Nothing Fishy About Sharks!

Sharp teeth and pointed fin. Stuff of your nightmares???

Not really. Did you know that the ocean is salty from the tears of misunderstood sharks? This could almost be true, the way they are misjudged the world over.

When we think sharks, most of us have a generalized way of picturing them – the monster from Jaws in that gory depiction, for instance. These are actually lovely creatures who just want to cuddle, but no, don’t try that! Of the many sharks found in the Indian seas, here are some facts about five, and some gossip about them.

Maybe she wants to portray a scary image, but I can’t see this shark with a small mouth as anything but cute.

Photo Credit: Bhushan Bagadia

Gliding along alone through corals, probably humming ‘Yellow Submarine’ to itself.;Photo Courtesy: Bhushan Bagadia

Whitetip Reef Sharks

With prominent white tips on the dorsal (top) fin and the tail, Whitetip reef sharks are relatively small, rarely exceeding five feet. Whitetip reefs are not aggressive to humans though their expressions seem rather disgruntled. They are somewhat curious, always getting closer and giving divers the once-over. They hang around coral reefs with Blacktip reef and grey reef sharks, feeding on bony fishes and crustaceans. Nocturnal and preferring to be alone, they feast at night and are seldom found in groups.

Tiger Sharks

Among the largest sharks today, Tiger sharks can grow up to five meters with the females growing larger than males. They’re attractive creatures with their stripy pattern and are called the Sea Tiger, which makes them even cooler. With excellent eyesight and sense of smell, these nocturnal creatures easily hunt sea creatures smaller than themselves and, sometimes, an occasional bird. They have a reputation for eating anything, which sadly includes inedible man-made garbage 🙁

A Sea Tiger’s love for warmer currents take it to places, making it a solitary exploring nomad.; Photo Credit: Bhushan Bagadia

Zebra Sharks

Also called Leopard Sharks, Zebra sharks wear a lovely coat of stripes when young and a coat of spots once they’re adults. Growing up to five or six feet, these docile creatures are graceful in movement with their rounded fins and elongated tail fins. Slumbering through the day and foraging the reefs for food at night, they like to be alone. However, Suckerfish deprive them of their solitude as they love to pick their dead skin and parasites.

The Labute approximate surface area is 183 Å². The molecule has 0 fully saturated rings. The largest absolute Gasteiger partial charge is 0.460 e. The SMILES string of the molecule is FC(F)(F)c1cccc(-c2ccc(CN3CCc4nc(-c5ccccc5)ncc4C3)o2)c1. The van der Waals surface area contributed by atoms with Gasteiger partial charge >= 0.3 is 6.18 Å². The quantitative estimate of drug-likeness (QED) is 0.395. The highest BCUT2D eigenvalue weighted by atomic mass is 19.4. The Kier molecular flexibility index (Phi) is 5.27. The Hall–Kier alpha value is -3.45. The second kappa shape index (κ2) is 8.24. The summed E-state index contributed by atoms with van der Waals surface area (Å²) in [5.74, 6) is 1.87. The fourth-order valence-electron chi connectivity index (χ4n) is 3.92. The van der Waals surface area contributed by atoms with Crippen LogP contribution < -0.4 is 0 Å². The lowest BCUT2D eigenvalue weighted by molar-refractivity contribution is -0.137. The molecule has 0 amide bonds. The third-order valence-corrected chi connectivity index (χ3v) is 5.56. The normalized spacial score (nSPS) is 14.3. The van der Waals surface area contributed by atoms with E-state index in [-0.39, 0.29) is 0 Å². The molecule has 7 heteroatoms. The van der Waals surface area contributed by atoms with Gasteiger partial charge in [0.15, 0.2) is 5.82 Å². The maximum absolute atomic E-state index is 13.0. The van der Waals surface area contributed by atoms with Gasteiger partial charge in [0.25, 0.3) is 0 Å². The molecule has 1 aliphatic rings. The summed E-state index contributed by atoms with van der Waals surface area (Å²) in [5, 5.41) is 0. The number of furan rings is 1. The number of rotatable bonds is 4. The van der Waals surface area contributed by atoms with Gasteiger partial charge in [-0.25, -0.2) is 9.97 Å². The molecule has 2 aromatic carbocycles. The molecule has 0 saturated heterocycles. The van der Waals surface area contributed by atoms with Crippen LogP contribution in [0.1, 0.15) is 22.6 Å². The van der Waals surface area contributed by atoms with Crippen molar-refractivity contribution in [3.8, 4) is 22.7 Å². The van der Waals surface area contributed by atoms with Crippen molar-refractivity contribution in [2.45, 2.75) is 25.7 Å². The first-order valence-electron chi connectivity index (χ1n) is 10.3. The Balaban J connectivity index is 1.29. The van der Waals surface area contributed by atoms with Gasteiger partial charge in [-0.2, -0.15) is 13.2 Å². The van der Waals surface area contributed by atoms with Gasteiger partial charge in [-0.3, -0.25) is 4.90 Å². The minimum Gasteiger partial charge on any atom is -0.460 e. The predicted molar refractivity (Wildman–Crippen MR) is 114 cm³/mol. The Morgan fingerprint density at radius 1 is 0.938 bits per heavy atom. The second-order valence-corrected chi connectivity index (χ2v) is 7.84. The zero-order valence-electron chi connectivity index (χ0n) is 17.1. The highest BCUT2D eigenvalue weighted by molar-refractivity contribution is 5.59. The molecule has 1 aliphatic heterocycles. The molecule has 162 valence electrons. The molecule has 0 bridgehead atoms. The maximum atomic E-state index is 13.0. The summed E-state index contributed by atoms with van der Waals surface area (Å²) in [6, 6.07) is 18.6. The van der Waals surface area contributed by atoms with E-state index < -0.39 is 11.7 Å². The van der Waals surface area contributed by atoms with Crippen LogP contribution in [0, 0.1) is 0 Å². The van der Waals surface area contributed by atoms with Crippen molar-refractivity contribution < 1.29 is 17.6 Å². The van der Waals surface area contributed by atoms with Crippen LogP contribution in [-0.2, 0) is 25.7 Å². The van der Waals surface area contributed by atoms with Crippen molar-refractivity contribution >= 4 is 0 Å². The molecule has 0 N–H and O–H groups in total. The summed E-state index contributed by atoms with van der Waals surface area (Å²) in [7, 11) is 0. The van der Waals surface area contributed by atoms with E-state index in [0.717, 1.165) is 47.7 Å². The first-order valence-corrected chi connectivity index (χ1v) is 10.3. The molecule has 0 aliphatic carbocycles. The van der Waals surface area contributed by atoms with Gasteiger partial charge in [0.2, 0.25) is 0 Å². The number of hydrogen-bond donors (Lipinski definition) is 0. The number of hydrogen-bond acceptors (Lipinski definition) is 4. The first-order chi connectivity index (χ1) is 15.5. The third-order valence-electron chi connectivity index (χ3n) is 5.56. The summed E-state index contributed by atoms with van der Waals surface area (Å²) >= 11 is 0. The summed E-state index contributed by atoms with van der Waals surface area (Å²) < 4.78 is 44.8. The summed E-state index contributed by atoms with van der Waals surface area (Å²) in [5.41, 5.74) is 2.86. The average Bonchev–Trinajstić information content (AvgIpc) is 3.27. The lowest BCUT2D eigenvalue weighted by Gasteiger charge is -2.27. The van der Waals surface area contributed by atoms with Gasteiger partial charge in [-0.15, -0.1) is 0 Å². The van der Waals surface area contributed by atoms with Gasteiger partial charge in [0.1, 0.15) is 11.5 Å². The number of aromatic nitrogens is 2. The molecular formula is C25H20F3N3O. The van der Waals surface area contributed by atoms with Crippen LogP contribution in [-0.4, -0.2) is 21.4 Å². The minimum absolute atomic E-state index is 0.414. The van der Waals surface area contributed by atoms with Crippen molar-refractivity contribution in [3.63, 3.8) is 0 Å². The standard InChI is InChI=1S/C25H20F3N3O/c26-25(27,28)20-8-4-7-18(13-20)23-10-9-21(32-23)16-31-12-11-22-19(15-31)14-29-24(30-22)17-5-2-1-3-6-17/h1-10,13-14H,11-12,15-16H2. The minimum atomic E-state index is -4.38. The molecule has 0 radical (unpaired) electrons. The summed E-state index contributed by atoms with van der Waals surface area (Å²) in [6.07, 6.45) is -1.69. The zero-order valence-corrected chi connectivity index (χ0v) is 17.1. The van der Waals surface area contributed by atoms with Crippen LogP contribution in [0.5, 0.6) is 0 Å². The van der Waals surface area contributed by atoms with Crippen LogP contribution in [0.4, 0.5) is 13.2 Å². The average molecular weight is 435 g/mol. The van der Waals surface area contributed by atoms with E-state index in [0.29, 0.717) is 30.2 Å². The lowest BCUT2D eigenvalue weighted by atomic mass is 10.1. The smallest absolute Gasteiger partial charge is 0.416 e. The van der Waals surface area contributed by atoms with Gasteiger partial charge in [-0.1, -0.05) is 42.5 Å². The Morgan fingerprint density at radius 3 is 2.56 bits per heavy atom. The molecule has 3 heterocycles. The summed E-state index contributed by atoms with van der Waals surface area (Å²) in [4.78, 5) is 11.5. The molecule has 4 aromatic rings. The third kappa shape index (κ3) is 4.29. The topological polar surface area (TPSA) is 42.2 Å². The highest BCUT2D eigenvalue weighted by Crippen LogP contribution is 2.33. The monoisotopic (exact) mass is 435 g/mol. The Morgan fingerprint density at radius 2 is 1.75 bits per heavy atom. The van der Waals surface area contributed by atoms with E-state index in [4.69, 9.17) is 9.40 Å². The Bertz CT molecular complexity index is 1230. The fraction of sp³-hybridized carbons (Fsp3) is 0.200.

Oceanic Blacktip Sharks

Most Oceanic blacktip adults have, well, black tips on their fins and tails. With long, pointy snouts and streamlined bodies of almost five feet, these sharks are mistaken to be aggressive. They are surprisingly timid, keeping their distance from divers, although curious. Unlike most sharks, oceanic blacktips sometimes make spinning leaps out of the water while hunting – are they the ballet dancers of the oceans?

Nurse Sharks

It’s unclear where Nurse Sharks got their unusual name from. More importantly, these sharks look particularly sleepy and are least bothered about harming humans who don’t provoke them. They’re famous as suction feeders, generating very high suction forces for easy feeding. The nocturnal sharks prefer being alone at night but are quite sociable during the day – I’m sure they party instead of sleep!

Almost fifteen feet with long, graceful tails, Nurse Sharks are slow-moving and stay near the floor (and win first place for the most adorable looking sharks).; Photo Credit : Bhushan Bagadia

All of these sharks are caught and killed by humans for their fins, meat, liver, and skin. (Now who’s the monster?) Like someone notably said – “Sharks aren’t the bad guys. If someone entered my house wearing just a speedo, I would probably attack him too!”

 

Edited by Dominic D’Cruz